This fantasy that Reagan ended the Cold War doesn't take in all sorts of other aspects of the fall of the Soviet Union. Osama bin Laden thinks he brought it down by similarly draining the Soviets of their resources in their ill-fated war in Afghanistan. Bin Laden thinks he will bring down the U.S. the same way, and it's definitely something to think about, the way the Bushies are pissing away U.S. fiscal integrity for their wars.
The Soviet Union was a repressive, regressive bureaucracy that required control of information to maintain its position. The old regime couldn't withstand the information revolution. Once Russians could listen to the Beatles and read Alan Ginsberg and Jack Kerouac, the days of the Soviet Union were numbered. One thing about the Russians, they were ruled by tyrants, but at least they knew it. Many Americans think their country is a democracy.
The Bush administration has many of the same weaknesses and faults of the Soviet regime. It wants to rule tyrannically, under the terms of the Patriot Act, by which the government has nearly absolute power. It wants to rule the country through fear and dominate the world by force. It is inherently anti-democratic, though it pretends otherwise, and it cannot withstand freedom of information. It will not withstand the American urge for freedom and justice. In its own mythology, the radical right places itself as opposite to the Soviet regime, but in actuality it is almost a twin. And it is likely to meet the same fate. I can hear creaking.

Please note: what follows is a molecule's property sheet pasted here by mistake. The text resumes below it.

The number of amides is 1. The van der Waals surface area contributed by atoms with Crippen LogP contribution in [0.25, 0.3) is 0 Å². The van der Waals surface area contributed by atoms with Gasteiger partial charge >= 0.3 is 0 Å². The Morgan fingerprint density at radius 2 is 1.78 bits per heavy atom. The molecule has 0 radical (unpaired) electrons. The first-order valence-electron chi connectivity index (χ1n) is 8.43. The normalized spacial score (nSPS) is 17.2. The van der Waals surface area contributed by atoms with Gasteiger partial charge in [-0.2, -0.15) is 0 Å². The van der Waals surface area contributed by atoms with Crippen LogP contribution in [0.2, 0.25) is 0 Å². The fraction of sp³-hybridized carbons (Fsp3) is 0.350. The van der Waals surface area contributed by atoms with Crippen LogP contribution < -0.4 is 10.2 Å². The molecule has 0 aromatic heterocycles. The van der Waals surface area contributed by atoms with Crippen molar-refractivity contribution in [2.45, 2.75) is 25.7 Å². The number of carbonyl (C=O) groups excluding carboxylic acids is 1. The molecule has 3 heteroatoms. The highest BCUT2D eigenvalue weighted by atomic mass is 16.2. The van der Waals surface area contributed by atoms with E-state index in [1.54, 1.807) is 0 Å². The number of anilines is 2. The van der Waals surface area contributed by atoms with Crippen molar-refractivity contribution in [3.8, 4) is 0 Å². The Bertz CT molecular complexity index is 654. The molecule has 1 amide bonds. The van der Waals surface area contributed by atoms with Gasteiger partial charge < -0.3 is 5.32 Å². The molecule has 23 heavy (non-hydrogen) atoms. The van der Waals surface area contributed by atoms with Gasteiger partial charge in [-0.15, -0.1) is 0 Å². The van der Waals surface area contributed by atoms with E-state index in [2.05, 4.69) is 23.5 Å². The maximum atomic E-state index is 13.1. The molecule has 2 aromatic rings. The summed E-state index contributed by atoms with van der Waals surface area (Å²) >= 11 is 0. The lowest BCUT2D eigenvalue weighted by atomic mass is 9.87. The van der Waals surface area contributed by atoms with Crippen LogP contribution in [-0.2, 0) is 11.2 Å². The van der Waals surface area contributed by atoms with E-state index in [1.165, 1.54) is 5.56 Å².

The Times has another funny article on the front page. "Congress strikes a tentative deal on drug benefits -- Medical Bill Bolstered -- House-Senate Agreement Would Assist Millions, but Hurdles Remain." Hurdles, one little hurdle. It's called money. Bush has broken the bank. The idea is to dismantle Social Security and Medicare. One of Bush's favorite tricks is to pretend to support something, then make sure there's no money for it. Remember he promised to be "the education president"? What a joke? Tuitions are jumping up again this year. What did he ever do for education, except read "The Very Hungry Caterpillar" while the World Trade Center and the Pentagon burned. His education plan was to institute more standardized testing and if schools did badly on their tests, take their money away. Great way to improve education. Another funny Times article on A12, the headline says "Bush urges Indonesia to bolster democracy." What does he mean? He's the most antidemocratic man to ever occupy the White House and he's urging other countries to be democratic. But there are good things going on, too. Rickie Lee Jones just came out with a new album that doesn't mince words but just comes right out and talks about how creepy Bush is. "He's an ugly man. He always was an ugly man. He grew up to be like his father... He'll look at you and tell you lies..." See the Guardian John and Elaine Mellencamp have also raised their voices on Commondreams with a piece called "Time to take back our country." Here's a little part: "As the echo of the war drums fades away and the angry masses calling for blood slowly disperse, we, as a nation must now confront the truth. We face the unpleasant reality of an uncertain future, compromised safety, a failing economy, and the question of how a society of otherwise reasonable citizens was systematically lied to and manipulated into backing the political 'hijacking' of Iraq. Have a nice day, George, the heat is on back home. See the Sydney Morning Herald. This war may end the age of superpower, the war that could destroy both armies, says Henry C. K. Liu in Asia Times "The undeclared US war on Iraq ended some six months ago in a matter of weeks, mostly through bribery of an Iraqi high command infiltrated by US special operations that had been embedded during years of better relations in the Iran-Iraq War and military cooperation with its US counterpart, making treasonous plots possible. That may explain why the US high command had been so confident of a quick victory in defiance of mainstream military logic." Take back your day -- According to commondreams, "Come Friday, if our country's work load were on a par with the rest of the industrialized world, you would have the rest of 2003 off. When compared with workers in Western Europe, the average American will work 350 hours more per year, the equivalent of nine extra weeks. Furthermore, a study by the International Labor Organization reports that in 2000, the average U.S. worker put in 199 more hours than in 1973. Despite working hard, many people are barely staying afloat in the modern economy. Our days are filled with stress. Our meals are rushed. And, as much as it saves time, technology creates more clutter and more burdens. We have less time to spend with our families; less time to invest in our communities; less time to relax."